Sex Isn’t Affected By Menopause As Previously Thought.

You’ve probably heard that sexual function is all downhill once you hit menopause, but a new study contradicts that common myth.

In a report published in the Journal of Sexual Medicine, Dr. Tim Spector, (Professor of genetic epidemiology at King’s College, London) and his colleagues studied four years’ worth of answers that women provided about their sexual health both before and after menopause.

It’s the first study to analyze how various domains in sexuality, including desire, arousal, orgasm, satisfaction and pain, interact with each other and change over time.

They expected that sexual drive and problems with sexual function would increase with time and be higher among women after menopause.

But the rate of sexual dysfunction over the four-year study period was about the same—22% to 23%—for both pre- and post-menopausal women.

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That suggests that menopause, which marks the end of a woman’s reproductive years and is biologically triggered by a decline in estrogen levels, isn’t as important a contributor to sexual issues as once thought.

“We were surprised by the results a little bit,” says Spector. “They suggest that menopause has been exaggerated as an excuse for everything.”

What’s more, the proportion of women reporting improvements in sexual function during the study also remained about the same in pre- and post-menopausal women, hinting that declines in things like desire or arousal can be reversed to a certain extent.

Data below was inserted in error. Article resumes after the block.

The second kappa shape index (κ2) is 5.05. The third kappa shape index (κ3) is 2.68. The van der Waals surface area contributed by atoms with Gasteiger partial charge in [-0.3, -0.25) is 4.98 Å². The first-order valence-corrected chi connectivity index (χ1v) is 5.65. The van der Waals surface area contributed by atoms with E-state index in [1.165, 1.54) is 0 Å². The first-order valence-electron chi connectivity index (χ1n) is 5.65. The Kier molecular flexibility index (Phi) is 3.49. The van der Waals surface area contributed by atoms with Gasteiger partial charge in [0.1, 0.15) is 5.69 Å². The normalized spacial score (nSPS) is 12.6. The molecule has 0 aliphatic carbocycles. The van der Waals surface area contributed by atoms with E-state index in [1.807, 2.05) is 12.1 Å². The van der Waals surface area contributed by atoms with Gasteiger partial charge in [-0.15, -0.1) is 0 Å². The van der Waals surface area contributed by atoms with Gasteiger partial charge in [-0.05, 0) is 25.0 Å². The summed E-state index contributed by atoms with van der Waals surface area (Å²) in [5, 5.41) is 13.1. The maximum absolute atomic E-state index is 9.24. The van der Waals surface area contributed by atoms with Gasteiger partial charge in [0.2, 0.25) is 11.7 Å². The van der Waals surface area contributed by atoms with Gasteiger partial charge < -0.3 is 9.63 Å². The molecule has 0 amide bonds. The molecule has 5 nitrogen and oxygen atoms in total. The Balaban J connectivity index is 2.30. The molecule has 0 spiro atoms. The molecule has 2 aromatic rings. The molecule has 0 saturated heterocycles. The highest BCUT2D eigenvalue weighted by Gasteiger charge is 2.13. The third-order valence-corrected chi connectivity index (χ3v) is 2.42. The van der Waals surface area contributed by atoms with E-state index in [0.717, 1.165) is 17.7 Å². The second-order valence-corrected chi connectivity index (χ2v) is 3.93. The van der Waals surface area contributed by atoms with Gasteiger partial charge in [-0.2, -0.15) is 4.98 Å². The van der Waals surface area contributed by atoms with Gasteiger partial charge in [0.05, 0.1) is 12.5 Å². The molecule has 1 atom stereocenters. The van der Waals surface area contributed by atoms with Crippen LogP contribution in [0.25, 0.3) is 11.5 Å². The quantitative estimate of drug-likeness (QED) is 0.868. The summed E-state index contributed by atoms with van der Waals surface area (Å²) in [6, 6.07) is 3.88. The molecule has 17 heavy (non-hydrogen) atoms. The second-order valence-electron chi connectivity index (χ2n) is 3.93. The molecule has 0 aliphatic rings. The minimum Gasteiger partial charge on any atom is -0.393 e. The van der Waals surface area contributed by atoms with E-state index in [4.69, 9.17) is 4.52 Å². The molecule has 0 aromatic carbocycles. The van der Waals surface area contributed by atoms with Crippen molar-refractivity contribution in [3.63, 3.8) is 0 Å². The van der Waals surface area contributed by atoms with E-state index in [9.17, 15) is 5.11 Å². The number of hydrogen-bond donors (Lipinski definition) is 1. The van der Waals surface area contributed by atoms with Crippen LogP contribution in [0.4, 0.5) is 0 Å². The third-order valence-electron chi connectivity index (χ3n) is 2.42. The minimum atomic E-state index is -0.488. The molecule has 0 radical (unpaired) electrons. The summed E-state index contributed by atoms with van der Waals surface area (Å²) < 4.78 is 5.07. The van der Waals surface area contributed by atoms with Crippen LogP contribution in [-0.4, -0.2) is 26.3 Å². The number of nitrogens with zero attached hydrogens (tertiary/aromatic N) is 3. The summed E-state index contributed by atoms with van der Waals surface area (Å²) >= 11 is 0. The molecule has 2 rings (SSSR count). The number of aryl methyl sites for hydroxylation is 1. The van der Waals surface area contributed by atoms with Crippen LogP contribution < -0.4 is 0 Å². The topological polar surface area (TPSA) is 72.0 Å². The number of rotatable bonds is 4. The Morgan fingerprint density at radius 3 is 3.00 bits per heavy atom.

“Women do see improvements in sexual functioning after menopause,” Spector says. “What that says is that you are not necessarily stuck” if you experience sexual dysfunction.

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The best predictor of how your sex life will change, in fact, is where you start. Women reporting issues with desire, arousal or orgasm at the start of the study, for instance, were more likely to continue to have those issues at the end of the study.

But, as the results show, where you start doesn’t have to dictate where you end up when it comes to sexual function.

“By modifying your life and attitudes about sexual desire,” Spector says, “you can change things sometimes surprisingly for the better, although you are getting older.”

From TIME
Photo By Oppenheim Bernhard - Getty Images 

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